This month’s DigitalHealth.London Innovator of the Month is Joanna Smith, Chief Information Officer at Royal Brompton and Harefield NHS Foundation Trust.
Since assuming the role in 2013, Joanna has transformed the relationship between the Trust and their Information & Technology Department, enabling an organisational culture that has adopted a range of digital solutions to make a real, positive impact to the lives of patients and staff, as well as improving organisational efficiency.
Here we look at some of the key innovations introduced under Joanna, and share her thoughts on collaboration between the NHS and SMEs:
- The provision of free, fast wifi for patients across the Trust enables them to make use of the internet not only to stay in touch with friends and family, but also to stream movies and listen to music – as they would at home. The service has the added benefit of enabling patients recovering from major surgery to get out of bed and move around, all whilst being monitored via telemetry.
“We had had limited free wifi for some time so the principle was already in place albeit the service wasn’t great or extensive. The upgrade to and expansion of the wireless network was part of a complete overhaul of the entire network (2014-2016) on the basis that we could not hope to introduce transformational new solutions, particularly mobility, without this. The aim of the network upgrade was to deliver a fast, highly resilient, scalable wired and wireless network able to accommodate increasing voice, video and data traffic across all our estate. The decision to continue to provide the free (now high speed) service to patients was easy. We have very sick patients who are often in our hospital for long periods. Getting back to as normal a life as quickly as possible is part of their recovery process, so easy access to family and friends as well as online entertainment is a key part of that.”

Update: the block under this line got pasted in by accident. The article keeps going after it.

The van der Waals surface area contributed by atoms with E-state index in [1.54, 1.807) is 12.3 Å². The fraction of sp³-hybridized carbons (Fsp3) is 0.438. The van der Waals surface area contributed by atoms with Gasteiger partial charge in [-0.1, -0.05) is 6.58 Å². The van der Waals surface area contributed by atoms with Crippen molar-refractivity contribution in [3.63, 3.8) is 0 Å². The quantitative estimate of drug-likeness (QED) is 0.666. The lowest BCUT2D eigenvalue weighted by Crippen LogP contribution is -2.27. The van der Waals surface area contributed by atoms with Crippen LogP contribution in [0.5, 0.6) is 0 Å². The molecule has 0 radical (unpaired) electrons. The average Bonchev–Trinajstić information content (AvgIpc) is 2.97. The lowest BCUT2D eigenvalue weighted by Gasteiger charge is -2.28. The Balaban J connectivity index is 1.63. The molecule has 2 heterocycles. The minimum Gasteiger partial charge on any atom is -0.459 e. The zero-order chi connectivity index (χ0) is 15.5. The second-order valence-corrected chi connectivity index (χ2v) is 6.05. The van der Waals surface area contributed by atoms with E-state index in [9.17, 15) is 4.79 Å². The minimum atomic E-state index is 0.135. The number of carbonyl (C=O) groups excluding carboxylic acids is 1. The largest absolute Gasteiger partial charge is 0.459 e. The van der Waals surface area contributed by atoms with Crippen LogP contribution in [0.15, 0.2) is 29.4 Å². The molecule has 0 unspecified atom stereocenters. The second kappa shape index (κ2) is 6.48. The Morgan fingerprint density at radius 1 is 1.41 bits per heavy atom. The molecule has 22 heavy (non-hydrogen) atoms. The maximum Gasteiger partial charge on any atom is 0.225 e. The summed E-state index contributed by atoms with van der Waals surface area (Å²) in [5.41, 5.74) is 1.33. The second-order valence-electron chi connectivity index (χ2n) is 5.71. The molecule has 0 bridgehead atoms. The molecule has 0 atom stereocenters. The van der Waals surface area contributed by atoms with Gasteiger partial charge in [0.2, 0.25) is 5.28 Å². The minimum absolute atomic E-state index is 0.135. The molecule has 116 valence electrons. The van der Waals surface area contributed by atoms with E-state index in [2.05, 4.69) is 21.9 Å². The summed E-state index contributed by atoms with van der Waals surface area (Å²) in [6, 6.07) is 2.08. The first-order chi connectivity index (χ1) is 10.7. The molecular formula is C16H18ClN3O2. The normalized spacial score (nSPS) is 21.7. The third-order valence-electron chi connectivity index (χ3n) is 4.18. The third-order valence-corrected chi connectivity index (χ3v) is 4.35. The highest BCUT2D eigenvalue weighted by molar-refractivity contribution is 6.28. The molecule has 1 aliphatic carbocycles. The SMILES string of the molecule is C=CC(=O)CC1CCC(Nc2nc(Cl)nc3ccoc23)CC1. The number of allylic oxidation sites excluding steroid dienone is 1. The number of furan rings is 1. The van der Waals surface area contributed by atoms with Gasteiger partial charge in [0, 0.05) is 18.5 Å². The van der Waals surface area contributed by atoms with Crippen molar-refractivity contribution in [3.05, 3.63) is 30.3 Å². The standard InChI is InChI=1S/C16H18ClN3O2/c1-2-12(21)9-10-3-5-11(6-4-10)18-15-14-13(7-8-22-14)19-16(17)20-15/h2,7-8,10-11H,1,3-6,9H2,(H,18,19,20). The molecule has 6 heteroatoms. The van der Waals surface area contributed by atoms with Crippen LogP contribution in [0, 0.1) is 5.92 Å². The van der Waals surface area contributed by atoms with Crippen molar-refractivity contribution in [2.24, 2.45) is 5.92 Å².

- The introduction of Skype for Business has made communication easier and more efficient for the Trust’s dispersed workforce, who are now able to minimise the need for travelling between RBHT’s different sites. This is also being used in a small way to improve collaboration with clinicians in other hospitals and in some cases, with patients. The Trust plans to expand this more widely over the coming year, with the use of Skype for check-ups reducing the need for travel to and from routine appointments.
“The trust’s entrepreneur programme estimate that use of Skype by the Transplant and CF teams have saved in the region of two bed days per patient, and it means patients spend less time waiting for assessments.”
- The introduction of VDI (virtual desktop infrastructure) has enabled remote access to trust services from any device, helping clinicians to serve patients better off site, as well as enabling limited Bring Your Own Device’ for a more mobile clinical workforce.
- The roll-out of Medchart, a new electronic prescribing and medicines administration (EPMA) solution completed in June, has reduced the amount of paperwork and administrative burden associated with medicines management, and has improved patient care and service. It has also improved Venous thromboembolism compliance (an important clinical assessment to identify risk of blood clots which, if left untreated, risk potentially serious complications for patients), and has been well received by clinicians and other staff across the Trust.
The list of technology innovations introduced and planned by Joanna is long and impressive, and this has been achieved because of the hard work of Joanna’s team and an openness to collaboration with external organisations. On working with industry, including innovators and SMEs, Joanna had the following to say:
“Having come into the NHS from the private sector, I can see how it may appear quite a challenging process to do business with the NHS. However, it is most definitely worth the effort and in my experience there certainly seem to be a lot of SMEs working with Trusts as opposed to the really big players. At RBHT, from an IT perspective, we have a mix of suppliers from very large to very small and all bring a different value. The key is differentiation and sustainability. Products such as hardware and enterprise software need the security of long term viability, whereas consultancy is often best sourced from smaller niche organisations with real depth and expertise in specific relevant areas.”
For Joanna, it’s all about the patient. She sees the role of technology in the NHS as that of ultimately enabling staff to do great things for patients and families; and she sees the role of her team as supporting that to happen. Joanna’s work was recognised earlier this year by CIO 100, when Joanna was named as one of the top 100 most influential CIOs in the UK.